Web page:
Welcome to Project Alexandria! Being avid book readers ourselves, we know how hard it is to find just the right book to read. We also know the feeling of finishing a book and wanting to read another just like it.
To help readers like us, we built Project Alexandria, a book exploration engine. Unlike standard recommendation engines, we don’t just list books you may like. Rather, we let you explore a rich book landscape and highlight how books are related.
We analyzed over a million books, taking into account their genre, book descriptions, word choice and complexity, how similar their authors are, and what other people have said about the books. We connect books that have similar styles and subjects, or are written for particular audiences.
One feature that we are particularly proud of is sentiment analysis. We tracked positive and negative emotions throughout a book and then compared books based on their patterns, using the syuzhet package . The figure above illustrates our automated output for Romeo and Juliet. We ran this feature for each book in Project Gutenberg. To see more of these graphs, we recommend searching for the following books:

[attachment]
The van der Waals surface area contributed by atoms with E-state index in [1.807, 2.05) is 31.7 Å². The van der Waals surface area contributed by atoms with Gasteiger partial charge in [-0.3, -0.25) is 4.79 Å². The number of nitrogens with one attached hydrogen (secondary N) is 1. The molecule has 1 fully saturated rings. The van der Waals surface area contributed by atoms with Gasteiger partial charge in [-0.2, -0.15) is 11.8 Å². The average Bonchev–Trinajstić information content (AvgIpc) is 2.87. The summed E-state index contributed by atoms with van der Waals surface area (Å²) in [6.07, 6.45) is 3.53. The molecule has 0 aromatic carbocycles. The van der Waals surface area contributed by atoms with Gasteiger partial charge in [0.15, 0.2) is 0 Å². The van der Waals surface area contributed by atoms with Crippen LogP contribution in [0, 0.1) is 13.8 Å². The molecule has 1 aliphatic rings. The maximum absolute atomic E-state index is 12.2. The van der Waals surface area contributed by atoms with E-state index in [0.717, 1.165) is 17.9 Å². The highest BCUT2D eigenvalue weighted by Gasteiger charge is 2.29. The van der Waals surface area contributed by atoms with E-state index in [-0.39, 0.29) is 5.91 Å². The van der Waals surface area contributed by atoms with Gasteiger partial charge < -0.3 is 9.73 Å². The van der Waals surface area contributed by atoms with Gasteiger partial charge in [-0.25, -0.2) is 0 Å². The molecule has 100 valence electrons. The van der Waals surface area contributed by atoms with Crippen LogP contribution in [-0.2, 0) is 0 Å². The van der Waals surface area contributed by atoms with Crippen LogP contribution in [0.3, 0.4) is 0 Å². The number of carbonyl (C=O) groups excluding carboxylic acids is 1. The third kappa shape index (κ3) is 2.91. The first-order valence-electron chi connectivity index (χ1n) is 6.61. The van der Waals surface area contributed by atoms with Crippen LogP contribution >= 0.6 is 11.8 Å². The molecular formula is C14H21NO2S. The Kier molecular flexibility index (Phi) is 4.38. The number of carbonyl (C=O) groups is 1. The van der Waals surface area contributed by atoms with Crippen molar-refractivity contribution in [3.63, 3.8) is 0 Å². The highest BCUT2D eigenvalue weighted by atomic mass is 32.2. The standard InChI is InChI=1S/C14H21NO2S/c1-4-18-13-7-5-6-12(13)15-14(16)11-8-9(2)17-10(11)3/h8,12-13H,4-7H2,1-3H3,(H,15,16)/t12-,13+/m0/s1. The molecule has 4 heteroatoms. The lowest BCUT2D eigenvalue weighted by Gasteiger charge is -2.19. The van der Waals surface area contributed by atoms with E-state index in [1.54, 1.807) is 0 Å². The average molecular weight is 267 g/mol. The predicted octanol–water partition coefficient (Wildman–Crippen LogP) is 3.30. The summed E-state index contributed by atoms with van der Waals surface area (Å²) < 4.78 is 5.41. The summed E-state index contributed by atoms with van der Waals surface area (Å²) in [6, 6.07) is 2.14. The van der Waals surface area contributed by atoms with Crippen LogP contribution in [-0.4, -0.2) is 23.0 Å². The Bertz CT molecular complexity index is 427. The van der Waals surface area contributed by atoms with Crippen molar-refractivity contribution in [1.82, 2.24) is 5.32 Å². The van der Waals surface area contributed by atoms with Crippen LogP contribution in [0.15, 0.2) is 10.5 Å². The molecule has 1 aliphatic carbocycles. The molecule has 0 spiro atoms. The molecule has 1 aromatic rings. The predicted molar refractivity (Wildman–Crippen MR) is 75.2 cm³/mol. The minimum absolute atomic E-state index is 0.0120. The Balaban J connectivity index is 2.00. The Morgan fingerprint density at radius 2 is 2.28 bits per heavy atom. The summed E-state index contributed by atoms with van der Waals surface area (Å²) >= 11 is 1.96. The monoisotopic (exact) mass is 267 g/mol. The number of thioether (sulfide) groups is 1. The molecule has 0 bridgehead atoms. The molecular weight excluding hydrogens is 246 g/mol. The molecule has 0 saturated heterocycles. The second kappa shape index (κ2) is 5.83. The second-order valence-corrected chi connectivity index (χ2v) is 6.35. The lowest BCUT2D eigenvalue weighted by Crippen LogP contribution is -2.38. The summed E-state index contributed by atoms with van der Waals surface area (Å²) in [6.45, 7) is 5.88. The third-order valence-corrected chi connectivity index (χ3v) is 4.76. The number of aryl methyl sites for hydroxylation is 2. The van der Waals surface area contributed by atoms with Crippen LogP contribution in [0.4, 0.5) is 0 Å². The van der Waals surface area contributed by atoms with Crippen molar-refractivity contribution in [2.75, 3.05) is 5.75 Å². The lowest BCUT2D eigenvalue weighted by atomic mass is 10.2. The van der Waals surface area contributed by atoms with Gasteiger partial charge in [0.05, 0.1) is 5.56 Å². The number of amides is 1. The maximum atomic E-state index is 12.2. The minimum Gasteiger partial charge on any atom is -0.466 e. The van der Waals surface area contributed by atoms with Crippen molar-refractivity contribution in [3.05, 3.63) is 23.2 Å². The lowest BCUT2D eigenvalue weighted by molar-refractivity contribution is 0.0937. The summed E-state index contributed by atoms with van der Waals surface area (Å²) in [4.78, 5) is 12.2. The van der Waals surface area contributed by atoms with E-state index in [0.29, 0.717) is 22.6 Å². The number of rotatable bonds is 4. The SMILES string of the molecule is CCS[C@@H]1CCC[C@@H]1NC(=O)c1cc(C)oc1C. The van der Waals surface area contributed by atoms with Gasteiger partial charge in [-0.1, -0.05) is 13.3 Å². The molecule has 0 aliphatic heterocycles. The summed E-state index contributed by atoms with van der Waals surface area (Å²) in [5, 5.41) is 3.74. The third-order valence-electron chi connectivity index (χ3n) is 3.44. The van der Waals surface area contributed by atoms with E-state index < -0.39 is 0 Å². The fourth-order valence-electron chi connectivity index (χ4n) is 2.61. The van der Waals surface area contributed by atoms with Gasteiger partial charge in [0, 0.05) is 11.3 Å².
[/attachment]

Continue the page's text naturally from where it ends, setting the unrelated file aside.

Romeo and Juliet by William Shakespeare
A Tale of Two Cities by Charles Dickens
The Adventures of Huckleberry Finn by Mark Twain
We also leveraged DBPedia to figure out how similar any two given authors may be . To do so, we created a map, connecting authors who may have influenced one another. The similarity between authors was then determined by the overlap of the neighborhoods around each author. The image below contains one particular section of this author map. You can download our full author map here.
We built this exploration engine as part of our Senior Design Project at the Department of Electrical & Computer Engineering at the University of Texas at Austin. Thank you to Dr. Constantine Caramanis for your support and advice throughout the project. Thank you also to Zola Books for providing us our starting data.
 M. Jockers, Syuzhet: Extract Sentiment and Plot Arcs from Text. 2015.
 Wei Dong, Charikar Moses, and Kai Li, “Efficient k-nearest neighbor graph construction for generic similarity measures,” In Proceedings of the 20th international conference on World wide web (WWW '11). ACM, New York, NY, USA, 577-586
 I. Matveeva and A. Farahart, “Generalized latent semantic analysis,” US8312021 B2, 13-Nov-2012.
Project Alexandria is a participant in the Powered By Zola Partners Program, a program designed to provide a means for sites to earn Revenue Shares by linking to the Powered By Zola Platform for the purpose of selling Products.
To get started, search for a book on the left. If you want to specify the author of a book, include a colon between the book title and author, i.e. Title:Author.
Once the initial graph comes up, you have several options to explore the book landscape:
Click on a book to expand the graph and see its neighbors.
Hover over a book to see its information on the sidebar.
Hover over an edge to see how those books are related.
To get started, we recommend searching for the following books: